I've been doing neurofeedback for a few weeks, and overall I feel better. It's like a fog is lifting off me and I can function again. But these symptoms that I've been calling anxiety attacks are still breaking through. I'm pretty sure they're anxiety related because ...
- I'm overall pretty healthy, and actually feel best when I'm in the middle of an exercise session. In fact, if I can do so, I go for a brisk walk as soon as the symptoms start up. Lying down to rest just prolongs things. Also, I am definitely not losing any weight!
- They come and go, and except for when they're happening, I feel just fine. Today I had the best day I've had in weeks, but am having symptoms again this evening.
- When they happen, I can usually identify an emotional stressor of some kind.
- Proper diet, exercise, and sleep really seem to help.
Then again, they don't quite sound like what I've always thought of as anxiety attacks. Any chest pain has been minimal or nonexistent. I don't sweat. My heart doesn't race or pound as far as I can tell. I can "hold it together" emotionally while it's happening, and generally go about my business without the casual observer noticing anything is wrong. And sometimes they just feel out of the blue; this evening I was heading into the grocery store feeling calm and happy about having felt good so day, looking forward to a 4 day weekend, and I started feeling "off" in the produce aisle. So frustrating!
Here is what I experience at various times and in various combinations:
- Waking up, after being asleep for less than an hour, with the feeling that my heart has stopped. I cough violently, feel panicked, sometimes have to get out of bed and move around to prove to myself that I'm still alive. Then I'm afraid to go back to sleep because I might die in my sleep. It feels awful. But even then, my heart isn't pounding, and I don't think it's racing either.
- Tingling sensations in my scalp and limbs.
- Sometimes my hands feel numb for a few minutes, like a carpal tunnel thing.
- Kind of an ear popping and pressure sensation, like all the air has been sucked out of my sinuses and ears.
- A weird thing with my right eye. Not double vision, not blurry, not painful. Maybe tunnel vision, but I can't quite describe it.
- Strange pressure sensations in my head, kind of a throbbing like you get with a headache, but there's no headache (thank goodness)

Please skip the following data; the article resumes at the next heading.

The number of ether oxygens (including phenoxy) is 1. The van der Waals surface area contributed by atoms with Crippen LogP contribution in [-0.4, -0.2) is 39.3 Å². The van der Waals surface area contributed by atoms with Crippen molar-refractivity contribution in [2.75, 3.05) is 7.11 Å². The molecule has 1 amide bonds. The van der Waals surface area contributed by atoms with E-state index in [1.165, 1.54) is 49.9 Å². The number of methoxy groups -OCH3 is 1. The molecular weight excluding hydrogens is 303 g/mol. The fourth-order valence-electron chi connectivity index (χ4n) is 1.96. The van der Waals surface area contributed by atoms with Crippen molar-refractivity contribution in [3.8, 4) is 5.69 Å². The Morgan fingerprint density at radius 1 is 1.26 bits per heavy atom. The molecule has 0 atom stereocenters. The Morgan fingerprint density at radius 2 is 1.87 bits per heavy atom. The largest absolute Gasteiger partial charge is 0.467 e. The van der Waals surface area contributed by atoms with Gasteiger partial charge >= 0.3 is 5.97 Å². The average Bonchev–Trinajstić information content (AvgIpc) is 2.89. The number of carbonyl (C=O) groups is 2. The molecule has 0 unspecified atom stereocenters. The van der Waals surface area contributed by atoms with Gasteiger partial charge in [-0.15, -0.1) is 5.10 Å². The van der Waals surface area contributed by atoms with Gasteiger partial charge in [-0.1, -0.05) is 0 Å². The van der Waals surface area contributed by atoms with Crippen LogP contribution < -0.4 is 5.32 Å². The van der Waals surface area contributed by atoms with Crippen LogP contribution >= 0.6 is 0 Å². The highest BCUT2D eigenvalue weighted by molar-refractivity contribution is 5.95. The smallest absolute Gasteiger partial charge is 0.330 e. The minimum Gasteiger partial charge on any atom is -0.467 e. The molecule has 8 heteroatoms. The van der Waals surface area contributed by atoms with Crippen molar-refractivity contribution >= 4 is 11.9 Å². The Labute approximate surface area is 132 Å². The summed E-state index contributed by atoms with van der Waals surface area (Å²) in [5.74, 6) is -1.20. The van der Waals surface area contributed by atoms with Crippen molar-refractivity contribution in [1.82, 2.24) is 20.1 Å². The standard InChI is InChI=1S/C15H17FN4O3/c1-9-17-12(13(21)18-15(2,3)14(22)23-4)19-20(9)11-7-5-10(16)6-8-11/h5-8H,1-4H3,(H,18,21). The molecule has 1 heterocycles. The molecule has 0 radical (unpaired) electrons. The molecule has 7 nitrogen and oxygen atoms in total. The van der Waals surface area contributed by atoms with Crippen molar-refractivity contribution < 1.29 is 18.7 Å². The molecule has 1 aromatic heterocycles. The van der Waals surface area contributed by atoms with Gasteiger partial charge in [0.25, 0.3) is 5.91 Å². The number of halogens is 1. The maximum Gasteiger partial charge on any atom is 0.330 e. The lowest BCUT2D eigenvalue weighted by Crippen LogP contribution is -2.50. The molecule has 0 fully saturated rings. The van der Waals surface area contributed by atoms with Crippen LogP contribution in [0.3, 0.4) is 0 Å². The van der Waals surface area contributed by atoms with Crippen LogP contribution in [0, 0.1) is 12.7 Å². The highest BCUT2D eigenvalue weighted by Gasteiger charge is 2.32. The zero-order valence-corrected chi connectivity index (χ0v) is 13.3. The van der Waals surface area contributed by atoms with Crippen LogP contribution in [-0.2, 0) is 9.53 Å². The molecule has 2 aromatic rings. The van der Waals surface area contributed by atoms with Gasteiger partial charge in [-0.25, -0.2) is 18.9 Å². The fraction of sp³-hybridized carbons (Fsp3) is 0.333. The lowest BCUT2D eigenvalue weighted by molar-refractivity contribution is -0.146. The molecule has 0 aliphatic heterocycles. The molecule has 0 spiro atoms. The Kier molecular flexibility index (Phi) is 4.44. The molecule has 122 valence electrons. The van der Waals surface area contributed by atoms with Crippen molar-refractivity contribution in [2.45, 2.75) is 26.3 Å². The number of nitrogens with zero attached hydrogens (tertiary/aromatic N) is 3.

- Palpitations that have been checked and pronounced to be of the harmless variety
- A sense of nausea and doom that I have learned signals an attack of diarrhea. For a while I was waking up like this, which was miserable.
- Mild chest pain, relieved by breathing exercises
- Sort of a dizzy sensation. Not quite vertigo, but something's just not right. I want to lean against a nice solid wall.
- Restlessness. If I don't get up and move, I'm afraid I'll pass out or go crazy.
- Feeling like I'm not getting enough air.
To complicate matters, I've been on a couple of different medications to control the (harmless) palpitations over the past six months. First it was a beta blocker, which made me feel sick, and when I followed the doctor's instructions to "just stop taking it" I had quite a miserable time with adrenaline related symptoms that took a couple of weeks to fully calm down. Then it was a calcium channel blocker, which also made me feel sick, so I took my last dose a week ago. Withdrawal from that one hasn't been as bad except for mild cardiovascular symptoms, but I'm now I'm feeling anxious about being off the meds, how they might have permanently altered my body chemistry, whether I can really get by with them, if my blood pressure is now rebounding sky high and I'm about to have a stroke, etc. I SO wish the doctor had suggested anxiety treatment six months ago, rather than just throwing a pill at me.
I'm just wondering if all of this really, truly sounds like anxiety. I'm glad the neurotherapy is helping me feel more like my old self, but feeling discouraged that these symptoms are still breaking through. Makes me wonder if they're actually anxiety related, or if maybe something really is wrong.